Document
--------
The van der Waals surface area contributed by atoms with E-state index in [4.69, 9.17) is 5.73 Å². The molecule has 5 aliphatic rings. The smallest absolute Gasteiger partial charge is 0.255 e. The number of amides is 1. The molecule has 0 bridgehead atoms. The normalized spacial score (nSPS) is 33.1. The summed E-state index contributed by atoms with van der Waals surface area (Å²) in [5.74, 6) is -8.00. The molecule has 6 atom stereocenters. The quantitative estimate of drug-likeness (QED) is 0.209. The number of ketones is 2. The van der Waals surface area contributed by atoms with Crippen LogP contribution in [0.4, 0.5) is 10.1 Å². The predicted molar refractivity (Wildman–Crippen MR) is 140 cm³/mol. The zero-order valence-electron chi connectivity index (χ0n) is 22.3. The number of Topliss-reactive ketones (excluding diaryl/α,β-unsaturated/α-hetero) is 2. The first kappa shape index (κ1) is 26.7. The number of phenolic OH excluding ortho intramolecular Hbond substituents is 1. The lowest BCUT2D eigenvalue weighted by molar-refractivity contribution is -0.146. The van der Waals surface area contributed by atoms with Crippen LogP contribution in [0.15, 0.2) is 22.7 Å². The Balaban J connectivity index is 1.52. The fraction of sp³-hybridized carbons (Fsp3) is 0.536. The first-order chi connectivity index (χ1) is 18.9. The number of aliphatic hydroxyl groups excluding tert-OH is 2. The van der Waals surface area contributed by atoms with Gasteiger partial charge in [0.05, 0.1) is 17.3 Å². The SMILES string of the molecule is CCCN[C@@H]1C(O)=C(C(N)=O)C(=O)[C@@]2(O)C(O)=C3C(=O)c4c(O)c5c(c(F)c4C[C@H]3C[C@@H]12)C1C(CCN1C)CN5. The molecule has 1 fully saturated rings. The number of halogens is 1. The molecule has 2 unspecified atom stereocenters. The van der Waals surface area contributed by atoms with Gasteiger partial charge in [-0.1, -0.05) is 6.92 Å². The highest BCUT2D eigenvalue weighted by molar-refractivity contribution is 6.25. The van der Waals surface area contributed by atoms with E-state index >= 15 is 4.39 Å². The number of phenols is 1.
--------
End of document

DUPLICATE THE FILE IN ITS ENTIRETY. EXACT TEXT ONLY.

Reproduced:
The van der Waals surface area contributed by atoms with E-state index in [4.69, 9.17) is 5.73 Å². The molecule has 5 aliphatic rings. The smallest absolute Gasteiger partial charge is 0.255 e. The number of amides is 1. The molecule has 0 bridgehead atoms. The normalized spacial score (nSPS) is 33.1. The summed E-state index contributed by atoms with van der Waals surface area (Å²) in [5.74, 6) is -8.00. The molecule has 6 atom stereocenters. The quantitative estimate of drug-likeness (QED) is 0.209. The number of ketones is 2. The van der Waals surface area contributed by atoms with Crippen LogP contribution in [0.4, 0.5) is 10.1 Å². The predicted molar refractivity (Wildman–Crippen MR) is 140 cm³/mol. The zero-order valence-electron chi connectivity index (χ0n) is 22.3. The number of Topliss-reactive ketones (excluding diaryl/α,β-unsaturated/α-hetero) is 2. The first kappa shape index (κ1) is 26.7. The number of phenolic OH excluding ortho intramolecular Hbond substituents is 1. The lowest BCUT2D eigenvalue weighted by molar-refractivity contribution is -0.146. The van der Waals surface area contributed by atoms with Crippen LogP contribution in [0.15, 0.2) is 22.7 Å². The Balaban J connectivity index is 1.52. The fraction of sp³-hybridized carbons (Fsp3) is 0.536. The first-order chi connectivity index (χ1) is 18.9. The number of aliphatic hydroxyl groups excluding tert-OH is 2. The van der Waals surface area contributed by atoms with Gasteiger partial charge in [0.05, 0.1) is 17.3 Å². The SMILES string of the molecule is CCCN[C@@H]1C(O)=C(C(N)=O)C(=O)[C@@]2(O)C(O)=C3C(=O)c4c(O)c5c(c(F)c4C[C@H]3C[C@@H]12)C1C(CCN1C)CN5. The molecule has 1 fully saturated rings. The number of halogens is 1. The molecule has 2 unspecified atom stereocenters. The van der Waals surface area contributed by atoms with Gasteiger partial charge in [-0.1, -0.05) is 6.92 Å². The highest BCUT2D eigenvalue weighted by molar-refractivity contribution is 6.25. The van der Waals surface area contributed by atoms with E-state index >= 15 is 4.39 Å². The number of phenols is 1.